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Nesbit v. Board of Licensed Professional Counselors & Therapists

Court of Appeals of Oregon

April 18, 2018

Lynne Joy NESBIT, Petitioner,
v.
BOARD OF LICENSED PROFESSIONAL COUNSELORS AND THERAPISTS, Respondent.

          Argued and Submitted September 13, 2016, St. Mary's Academy, Portland.

          Board of Licensed Professional Counselors and Therapists 2014006;

          Spencer D. Kelly argued the cause for petitioner. With him on the briefs was Welch, Bruun & Green.

          Jona J. Maukonen, Assistant Attorney General, argued the cause for respondent. With her on the brief were Ellen F. Rosenblum, Attorney General, and Paul D. Smith, Deputy Solicitor General.

          Before DeHoog, Presiding Judge, and Egan, Chief Judge, and Aoyagi, Judge. [*]

         Case Summary: Petitioner seeks judicial review of a final order of the Board of Licensed Professional Counselors and Therapists (board) revoking her counseling license. Petitioner argues that the board erred by revoking her license on summary determination rather than through a contested hearing.

         Held: The board committed legal error in revoking petitioner's license on summary determination. Under King v. Dept. of Public Safety Standards, 289 Or.App. 314, 412 P.3d 1183 (2017), imposing a particular sanction is not a proper matter for summary determination because it is an exercise of the agency's discretion and not susceptible to determination as a matter of law.

         [291 Or.App. 402] DEHOOG, P. J.

         Petitioner, a former licensed professional counselor, seeks judicial review of a final order of the Board of Licensed Professional Counselors and Therapists (board) revoking her license based on three findings of professional misconduct. Petitioner raises three assignments of error on review; due to our resolution of the first assignment, we do not discuss the second and third.[1] In her first assignment of error, petitioner argues that it was improper for the board to revoke her counseling license on summary determination. Based on our recent decision in King v. Dept. of Public Safety Standards, 289 Or.App. 314, 412 P.3d 1183 (2017), [2] in which we held that an agency's exercise of discretion in imposing a sanction is not a proper matter for summary determination, we agree with petitioner. Accordingly, we reverse and remand.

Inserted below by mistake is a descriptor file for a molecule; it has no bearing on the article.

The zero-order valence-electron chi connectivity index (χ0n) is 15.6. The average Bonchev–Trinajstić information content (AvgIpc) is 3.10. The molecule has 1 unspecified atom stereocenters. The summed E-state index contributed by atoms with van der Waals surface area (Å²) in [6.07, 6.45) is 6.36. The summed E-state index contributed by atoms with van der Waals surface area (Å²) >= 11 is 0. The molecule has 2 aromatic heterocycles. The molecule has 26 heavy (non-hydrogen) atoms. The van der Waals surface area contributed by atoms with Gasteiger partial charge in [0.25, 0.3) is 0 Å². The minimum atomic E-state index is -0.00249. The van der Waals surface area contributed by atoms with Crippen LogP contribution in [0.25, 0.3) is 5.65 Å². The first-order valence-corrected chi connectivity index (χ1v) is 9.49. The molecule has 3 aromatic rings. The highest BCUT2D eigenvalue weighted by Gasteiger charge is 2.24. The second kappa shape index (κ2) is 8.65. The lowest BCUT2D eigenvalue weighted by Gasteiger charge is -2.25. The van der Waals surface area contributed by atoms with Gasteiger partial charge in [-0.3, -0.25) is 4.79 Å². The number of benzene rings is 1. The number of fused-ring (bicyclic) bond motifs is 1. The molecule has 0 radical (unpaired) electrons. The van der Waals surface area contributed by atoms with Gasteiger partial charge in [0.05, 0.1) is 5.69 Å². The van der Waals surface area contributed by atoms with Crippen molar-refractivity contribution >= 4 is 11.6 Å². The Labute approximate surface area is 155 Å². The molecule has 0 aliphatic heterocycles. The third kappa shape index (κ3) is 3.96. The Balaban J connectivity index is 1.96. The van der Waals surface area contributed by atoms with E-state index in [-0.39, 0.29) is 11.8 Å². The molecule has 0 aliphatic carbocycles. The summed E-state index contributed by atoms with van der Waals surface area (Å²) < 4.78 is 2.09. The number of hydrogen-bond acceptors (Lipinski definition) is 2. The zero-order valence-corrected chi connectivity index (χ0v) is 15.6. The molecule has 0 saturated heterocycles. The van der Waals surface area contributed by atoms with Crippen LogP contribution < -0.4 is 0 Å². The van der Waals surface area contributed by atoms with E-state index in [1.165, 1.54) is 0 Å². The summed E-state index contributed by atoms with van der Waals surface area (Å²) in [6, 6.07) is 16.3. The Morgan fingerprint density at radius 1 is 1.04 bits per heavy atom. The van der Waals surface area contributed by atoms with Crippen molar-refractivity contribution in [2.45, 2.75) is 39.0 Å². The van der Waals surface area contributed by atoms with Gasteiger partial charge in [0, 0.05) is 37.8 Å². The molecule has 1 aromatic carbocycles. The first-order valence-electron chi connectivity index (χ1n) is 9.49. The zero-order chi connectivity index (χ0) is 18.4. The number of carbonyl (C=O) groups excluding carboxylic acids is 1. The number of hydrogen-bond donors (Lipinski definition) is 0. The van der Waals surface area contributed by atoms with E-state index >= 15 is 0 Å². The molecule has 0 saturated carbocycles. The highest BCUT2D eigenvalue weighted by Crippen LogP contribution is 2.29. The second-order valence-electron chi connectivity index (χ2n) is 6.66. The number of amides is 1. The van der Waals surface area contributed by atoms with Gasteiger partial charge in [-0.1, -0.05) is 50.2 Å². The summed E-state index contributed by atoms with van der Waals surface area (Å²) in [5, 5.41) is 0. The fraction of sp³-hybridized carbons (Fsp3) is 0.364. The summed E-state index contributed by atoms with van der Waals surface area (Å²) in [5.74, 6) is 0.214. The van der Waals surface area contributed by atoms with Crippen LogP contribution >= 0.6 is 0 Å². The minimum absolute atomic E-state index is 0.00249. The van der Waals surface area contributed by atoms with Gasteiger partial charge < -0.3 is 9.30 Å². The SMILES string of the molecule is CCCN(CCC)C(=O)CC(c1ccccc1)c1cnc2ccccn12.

Because our disposition in this case relates to a purely procedural matter, we limit our discussion of the facts underlying petitioner's license revocation proceedings to those necessary for context. This disciplinary action arose from allegations that petitioner had engaged in a nonsex-ual, but nonetheless inappropriate, dual relationship with a client. Petitioner began providing counseling services to the client in 2001. Those services continued until February 2013. Because, in the board's view, petitioner's relationship with her client violated various regulations applicable to licensed professional counselors, the board filed and served petitioner with a notice of intent to revoke petitioner's license, alleging several instances of misconduct. Petitioner's matter was assigned to an administrative law judge (ALJ) for a contested case hearing and, following preliminary proceedings not relevant here, the board moved for summary determination on some of its allegations. Based on the parties' briefing and related filings, the ALJ granted summary determination as to the following three violations:

[291 Or.App. 403] "1. Licensee engaged in an inappropriate dual relationship with Client, in violation of OAR 833-100-0021(1) and (10), OAR 833-100-0031(1) and (2), and OAR 833-100-0041(2).
"2. Licensee used her counseling relationship with Client to further her personal and financial interests, in violation of OAR 833-100-0041(2), (3) and (10).
"3. Licensee abruptly terminated her counseling services to Client without providing Client with any pre-termination counseling or counselor referrals, in violation of OAR 833-100-0021(2), (10) and (17)."

         On appeal, petitioner does not dispute that her conduct violated those provisions of law; as explained below, she challenges only the substantive and procedural validity of the ...


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